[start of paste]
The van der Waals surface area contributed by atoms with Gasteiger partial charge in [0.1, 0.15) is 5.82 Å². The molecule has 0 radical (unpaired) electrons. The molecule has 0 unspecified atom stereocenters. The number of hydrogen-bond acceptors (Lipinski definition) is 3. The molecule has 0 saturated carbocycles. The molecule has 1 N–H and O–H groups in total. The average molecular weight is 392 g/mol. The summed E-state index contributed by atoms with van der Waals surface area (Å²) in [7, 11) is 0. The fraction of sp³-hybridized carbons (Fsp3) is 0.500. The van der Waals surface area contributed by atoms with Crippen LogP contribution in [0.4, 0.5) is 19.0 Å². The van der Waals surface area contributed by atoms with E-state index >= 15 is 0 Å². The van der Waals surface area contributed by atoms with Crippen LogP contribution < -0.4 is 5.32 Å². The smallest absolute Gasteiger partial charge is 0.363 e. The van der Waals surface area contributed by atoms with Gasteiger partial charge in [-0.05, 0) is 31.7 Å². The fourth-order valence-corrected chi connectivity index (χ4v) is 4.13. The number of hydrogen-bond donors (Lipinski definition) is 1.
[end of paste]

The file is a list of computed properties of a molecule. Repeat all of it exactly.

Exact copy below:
The van der Waals surface area contributed by atoms with Gasteiger partial charge in [0.1, 0.15) is 5.82 Å². The molecule has 0 radical (unpaired) electrons. The molecule has 0 unspecified atom stereocenters. The number of hydrogen-bond acceptors (Lipinski definition) is 3. The molecule has 0 saturated carbocycles. The molecule has 1 N–H and O–H groups in total. The average molecular weight is 392 g/mol. The summed E-state index contributed by atoms with van der Waals surface area (Å²) in [7, 11) is 0. The fraction of sp³-hybridized carbons (Fsp3) is 0.500. The van der Waals surface area contributed by atoms with Crippen LogP contribution in [0.4, 0.5) is 19.0 Å². The van der Waals surface area contributed by atoms with E-state index >= 15 is 0 Å². The van der Waals surface area contributed by atoms with Crippen LogP contribution < -0.4 is 5.32 Å². The smallest absolute Gasteiger partial charge is 0.363 e. The van der Waals surface area contributed by atoms with Gasteiger partial charge in [-0.05, 0) is 31.7 Å². The fourth-order valence-corrected chi connectivity index (χ4v) is 4.13. The number of hydrogen-bond donors (Lipinski definition) is 1.